The Section 8 Voucher is a form of government assistance given to low-income families to help them pay rent. Once you get approved for this voucher, you can start paying your rent. But this doesn’t mean that the Section 8 Voucher will pay the entire rent amount, only a percentage of it. This will give you extra money to use on other expenses. Here are some pointers on how to use this voucher.
Know the steps to take after getting approved
Make it a point to learn more about the Section 8 voucher even before you fill out an application form. Find the answers if you have any questions. You can obtain any information you need by emailing or calling the Housing Authority in your locale. This can be a complex process, so you should ask questions if you don’t understand the process or any part of it.
There is a deadline for filing an application, so you must complete all of the required paperwork. Missing the deadline will delay your application. There is also a Housing Authority “briefing” you must attend. As a policy, all Housing Authorities must provide in-person briefings to give applicants the information needed before getting their voucher. Details about the place and time of this briefing will appear in a notice that you will receive by mail. If you cannot attend the meeting, make sure to notify your local Housing Authority. Some Housing Authorities give applicants the voucher the same day as the briefing. Others give them out a couple of weeks or days later.
Find a home to live in
The Section 8 Voucher comes with specific conditions. This is an agreement between three parties: you, your landlord, and the PHA. The conditions are the rules that you should observe (as the tenant) to maintain eligibility for Section 8. If you follow the rules of this agreement, you could get up to 70% of your rent covered by the Section 8 Voucher. Before you can follow these rules, you must first find a suitable home to live in. Usually, the Housing Authority will tell you how much time you have to complete this requirement. Failing to do this may result in the loss of your voucher. Then the PHA will award it to someone else.
If you fail to find a suitable home to live in on time, you have to re-apply for the voucher. This will cause a delay in finding a new home. But you can prevent this predicament by requesting an extension from the Housing Authority. Just make sure to accomplish this before your voucher expires officially. With regards to the geographic location of the home you will live in, your PHA will define this.
Live in the unit and pay your rent on time
After finding a place to live in, you must actually live in it. The home you find cannot get leased out to another person, not even your family members. If you rent out the home, the PHA will consider this fraud and terminate your Section 8 voucher. The Section 8 voucher doesn’t include the security deposit amount, which is a requirement when renting a housing unit. This deposit will your responsibility as the tenant. If you can’t come up with this deposit on your own, you may apply to other local or state assistance programs that may assist you financially.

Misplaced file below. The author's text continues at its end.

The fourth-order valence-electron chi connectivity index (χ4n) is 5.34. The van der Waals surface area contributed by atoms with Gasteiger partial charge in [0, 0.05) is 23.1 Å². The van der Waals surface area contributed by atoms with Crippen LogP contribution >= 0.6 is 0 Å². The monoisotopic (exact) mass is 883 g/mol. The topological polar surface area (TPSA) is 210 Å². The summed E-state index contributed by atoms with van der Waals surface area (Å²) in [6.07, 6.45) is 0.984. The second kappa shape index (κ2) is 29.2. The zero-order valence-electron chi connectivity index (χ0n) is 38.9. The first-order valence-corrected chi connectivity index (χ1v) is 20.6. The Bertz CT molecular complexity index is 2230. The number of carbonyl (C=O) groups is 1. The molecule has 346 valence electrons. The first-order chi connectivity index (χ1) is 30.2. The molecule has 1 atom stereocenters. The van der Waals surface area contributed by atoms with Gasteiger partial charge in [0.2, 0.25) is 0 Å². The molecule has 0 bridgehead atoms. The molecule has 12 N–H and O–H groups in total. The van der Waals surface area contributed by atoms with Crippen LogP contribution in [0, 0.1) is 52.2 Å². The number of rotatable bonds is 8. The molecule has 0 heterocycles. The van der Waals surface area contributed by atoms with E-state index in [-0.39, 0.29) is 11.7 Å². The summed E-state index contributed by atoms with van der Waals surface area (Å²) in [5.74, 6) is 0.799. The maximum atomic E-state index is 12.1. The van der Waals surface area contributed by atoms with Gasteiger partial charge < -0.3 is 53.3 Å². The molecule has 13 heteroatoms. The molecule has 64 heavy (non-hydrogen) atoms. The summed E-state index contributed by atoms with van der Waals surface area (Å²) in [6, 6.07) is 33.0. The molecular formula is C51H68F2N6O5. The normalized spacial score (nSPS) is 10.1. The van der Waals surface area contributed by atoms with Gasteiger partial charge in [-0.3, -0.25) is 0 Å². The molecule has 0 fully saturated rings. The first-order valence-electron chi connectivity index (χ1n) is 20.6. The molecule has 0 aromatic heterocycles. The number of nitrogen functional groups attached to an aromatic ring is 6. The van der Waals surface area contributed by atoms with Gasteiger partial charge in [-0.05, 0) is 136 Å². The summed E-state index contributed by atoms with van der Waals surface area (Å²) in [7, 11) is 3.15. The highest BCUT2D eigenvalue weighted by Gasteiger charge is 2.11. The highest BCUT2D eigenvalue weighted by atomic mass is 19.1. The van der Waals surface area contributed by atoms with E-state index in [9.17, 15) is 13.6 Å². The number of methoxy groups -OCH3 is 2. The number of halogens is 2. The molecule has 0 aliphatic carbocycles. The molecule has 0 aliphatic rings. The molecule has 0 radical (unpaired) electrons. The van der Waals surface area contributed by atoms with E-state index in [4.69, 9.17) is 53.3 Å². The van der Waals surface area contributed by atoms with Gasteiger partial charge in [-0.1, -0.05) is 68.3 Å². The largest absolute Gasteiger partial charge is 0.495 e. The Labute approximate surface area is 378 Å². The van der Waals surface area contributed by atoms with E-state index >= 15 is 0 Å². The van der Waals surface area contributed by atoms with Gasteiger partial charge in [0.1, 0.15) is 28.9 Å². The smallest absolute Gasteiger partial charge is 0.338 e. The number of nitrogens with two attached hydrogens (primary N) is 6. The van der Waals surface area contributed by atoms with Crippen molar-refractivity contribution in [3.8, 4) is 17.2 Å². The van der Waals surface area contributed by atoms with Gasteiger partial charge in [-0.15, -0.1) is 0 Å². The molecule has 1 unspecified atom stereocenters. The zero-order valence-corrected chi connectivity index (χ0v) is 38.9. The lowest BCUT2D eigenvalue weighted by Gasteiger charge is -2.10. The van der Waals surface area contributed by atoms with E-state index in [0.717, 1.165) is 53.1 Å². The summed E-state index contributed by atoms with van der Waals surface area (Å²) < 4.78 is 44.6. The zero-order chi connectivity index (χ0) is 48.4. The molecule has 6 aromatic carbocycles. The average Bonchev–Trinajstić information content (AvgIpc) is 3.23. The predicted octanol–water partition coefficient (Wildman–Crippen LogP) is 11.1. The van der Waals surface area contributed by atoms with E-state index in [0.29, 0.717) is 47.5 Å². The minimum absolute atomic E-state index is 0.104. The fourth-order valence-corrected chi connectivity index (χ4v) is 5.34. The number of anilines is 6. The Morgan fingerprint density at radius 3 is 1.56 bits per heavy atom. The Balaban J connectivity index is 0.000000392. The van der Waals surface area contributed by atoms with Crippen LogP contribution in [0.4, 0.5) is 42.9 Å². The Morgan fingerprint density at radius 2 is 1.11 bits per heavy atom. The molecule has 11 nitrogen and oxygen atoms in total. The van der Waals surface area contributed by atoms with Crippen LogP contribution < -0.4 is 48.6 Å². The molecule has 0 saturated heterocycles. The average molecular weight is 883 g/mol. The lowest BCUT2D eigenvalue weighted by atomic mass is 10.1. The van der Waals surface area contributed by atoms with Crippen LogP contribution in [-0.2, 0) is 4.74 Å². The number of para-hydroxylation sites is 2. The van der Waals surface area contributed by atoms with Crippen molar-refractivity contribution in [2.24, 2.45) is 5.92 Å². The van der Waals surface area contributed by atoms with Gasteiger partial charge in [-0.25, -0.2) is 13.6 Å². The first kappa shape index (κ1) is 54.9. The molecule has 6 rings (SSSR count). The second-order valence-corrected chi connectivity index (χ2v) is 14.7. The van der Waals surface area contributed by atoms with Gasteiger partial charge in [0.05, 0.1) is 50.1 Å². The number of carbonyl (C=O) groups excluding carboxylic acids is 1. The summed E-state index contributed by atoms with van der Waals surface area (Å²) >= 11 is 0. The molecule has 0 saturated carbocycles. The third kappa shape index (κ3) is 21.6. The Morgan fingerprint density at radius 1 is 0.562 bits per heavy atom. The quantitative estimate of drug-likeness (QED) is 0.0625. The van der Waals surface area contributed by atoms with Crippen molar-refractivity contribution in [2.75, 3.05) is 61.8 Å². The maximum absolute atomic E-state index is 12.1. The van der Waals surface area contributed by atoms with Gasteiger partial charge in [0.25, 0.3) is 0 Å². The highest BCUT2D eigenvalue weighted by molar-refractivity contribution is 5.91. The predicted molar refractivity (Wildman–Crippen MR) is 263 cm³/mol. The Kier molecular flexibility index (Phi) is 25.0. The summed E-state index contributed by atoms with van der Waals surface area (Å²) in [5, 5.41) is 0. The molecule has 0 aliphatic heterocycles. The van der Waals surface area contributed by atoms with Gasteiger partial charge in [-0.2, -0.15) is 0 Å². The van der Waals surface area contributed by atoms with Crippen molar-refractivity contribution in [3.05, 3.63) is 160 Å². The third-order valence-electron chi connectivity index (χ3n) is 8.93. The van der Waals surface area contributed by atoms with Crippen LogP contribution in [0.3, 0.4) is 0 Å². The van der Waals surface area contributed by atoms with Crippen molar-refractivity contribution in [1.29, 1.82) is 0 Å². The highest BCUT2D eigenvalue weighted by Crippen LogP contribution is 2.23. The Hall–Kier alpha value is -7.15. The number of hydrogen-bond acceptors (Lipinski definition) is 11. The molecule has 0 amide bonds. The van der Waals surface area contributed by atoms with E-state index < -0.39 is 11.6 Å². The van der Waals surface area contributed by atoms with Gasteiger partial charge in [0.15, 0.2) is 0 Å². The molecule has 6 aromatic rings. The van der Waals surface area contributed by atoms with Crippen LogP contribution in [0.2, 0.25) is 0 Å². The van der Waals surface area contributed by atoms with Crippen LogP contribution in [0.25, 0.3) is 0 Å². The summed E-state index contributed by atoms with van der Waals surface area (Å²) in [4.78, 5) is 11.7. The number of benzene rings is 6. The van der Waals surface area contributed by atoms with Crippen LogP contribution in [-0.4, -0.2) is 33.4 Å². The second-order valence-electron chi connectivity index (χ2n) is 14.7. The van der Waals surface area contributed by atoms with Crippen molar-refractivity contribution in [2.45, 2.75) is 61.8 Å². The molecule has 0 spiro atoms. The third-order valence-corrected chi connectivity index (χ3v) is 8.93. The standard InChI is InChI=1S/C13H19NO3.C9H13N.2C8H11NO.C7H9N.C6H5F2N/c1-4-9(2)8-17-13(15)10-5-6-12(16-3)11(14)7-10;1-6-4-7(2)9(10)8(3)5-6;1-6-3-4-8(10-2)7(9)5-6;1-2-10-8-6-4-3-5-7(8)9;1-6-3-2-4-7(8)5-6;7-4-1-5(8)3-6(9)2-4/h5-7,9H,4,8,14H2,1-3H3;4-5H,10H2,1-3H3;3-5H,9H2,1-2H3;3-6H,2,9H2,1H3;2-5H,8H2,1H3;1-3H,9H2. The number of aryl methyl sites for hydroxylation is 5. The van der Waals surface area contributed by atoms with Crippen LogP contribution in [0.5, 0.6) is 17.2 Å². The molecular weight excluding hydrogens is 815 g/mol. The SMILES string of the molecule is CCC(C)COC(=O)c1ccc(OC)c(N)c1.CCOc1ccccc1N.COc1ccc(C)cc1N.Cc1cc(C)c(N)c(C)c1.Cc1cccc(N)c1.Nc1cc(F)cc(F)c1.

The Section 8 voucher won’t pay the whole rent amount either. In most cases, you will shoulder a percentage determined by how much your income is. Usually, it falls between 30 to 40% of your income. The Housing Authority will pay the difference directly to your landlord. This means that your landlord will also enter into an agreement with the PHA. As a tenant, you should make it a point to pay your portion on time every month as per your agreement. Failure to make your payments or paying late consistently will endanger your status and may result in the termination of your Section 8 voucher.
Do everything legally
Your Housing Authority needs to make an annual inspection of your rented unit. This is to ensure that you and your landlord adhere to the proper regulations and rules as specified in your agreement. This means that you as part of the agreement should allow the Housing Authority access to your rented unit for inspection when they request it.
Also, remember that the PHA has zero-tolerance for any criminal activity in Section 8 housing. This especially applies to drug-related and violent crimes that occur within your home. As a requirement, any person who lives in your home must pass a background check before getting approved. If the Housing Authority learns that you or a member of your household has been found guilty of a crime within the rental premises, the PHA might get back your Section 8 Voucher.
Never break the rules
Having a Section 8 voucher is almost like living in someone else’s apartment although there are some challenges that may come up when you have this voucher. If you want to keep this voucher, you should never break the rules. Also, keep the following in mind:
- Always get things in writing
If your landlord informs you that you must pay for some repairs, request a written explanation from them. If you think it’s not your responsibility to pay for the repairs, reach out to either a local housing lawyer, a housing advocate, or the Housing Authority for advice.
- Moving while keeping your voucher
If you have already lived in the same home for at least 1 year, you can move to a different state or neighborhood without losing the voucher. This is a move known as “porting,” for which you should apply. The PHA has forms and training you can check out before moving to a new place.
- You cannot transfer the voucher
Unless your family breaks up, you cannot the voucher along to anyone else. The voucher may remain within your household if you die, get divorced, or get convicted of a crime. Otherwise, you cannot transfer the voucher. You can’t sell it either.